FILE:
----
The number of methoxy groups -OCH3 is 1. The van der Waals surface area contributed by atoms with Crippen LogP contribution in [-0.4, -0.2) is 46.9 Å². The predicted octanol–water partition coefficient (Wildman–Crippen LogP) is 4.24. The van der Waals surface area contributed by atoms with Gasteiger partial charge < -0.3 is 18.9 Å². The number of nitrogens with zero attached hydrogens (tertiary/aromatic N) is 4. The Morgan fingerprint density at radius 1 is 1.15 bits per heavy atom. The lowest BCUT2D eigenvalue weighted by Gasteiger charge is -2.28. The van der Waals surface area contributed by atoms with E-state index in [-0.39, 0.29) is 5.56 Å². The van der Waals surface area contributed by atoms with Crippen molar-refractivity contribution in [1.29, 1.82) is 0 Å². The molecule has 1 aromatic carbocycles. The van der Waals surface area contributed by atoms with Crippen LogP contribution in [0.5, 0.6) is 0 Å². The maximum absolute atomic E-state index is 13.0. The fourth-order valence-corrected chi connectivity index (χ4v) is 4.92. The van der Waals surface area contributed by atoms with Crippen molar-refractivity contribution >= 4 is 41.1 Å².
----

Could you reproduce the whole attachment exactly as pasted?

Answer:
The number of methoxy groups -OCH3 is 1. The van der Waals surface area contributed by atoms with Crippen LogP contribution in [-0.4, -0.2) is 46.9 Å². The predicted octanol–water partition coefficient (Wildman–Crippen LogP) is 4.24. The van der Waals surface area contributed by atoms with Gasteiger partial charge < -0.3 is 18.9 Å². The number of nitrogens with zero attached hydrogens (tertiary/aromatic N) is 4. The Morgan fingerprint density at radius 1 is 1.15 bits per heavy atom. The lowest BCUT2D eigenvalue weighted by Gasteiger charge is -2.28. The van der Waals surface area contributed by atoms with E-state index in [-0.39, 0.29) is 5.56 Å². The van der Waals surface area contributed by atoms with Crippen molar-refractivity contribution in [1.29, 1.82) is 0 Å². The molecule has 1 aromatic carbocycles. The van der Waals surface area contributed by atoms with Crippen LogP contribution in [0.5, 0.6) is 0 Å². The maximum absolute atomic E-state index is 13.0. The fourth-order valence-corrected chi connectivity index (χ4v) is 4.92. The van der Waals surface area contributed by atoms with Crippen molar-refractivity contribution >= 4 is 41.1 Å².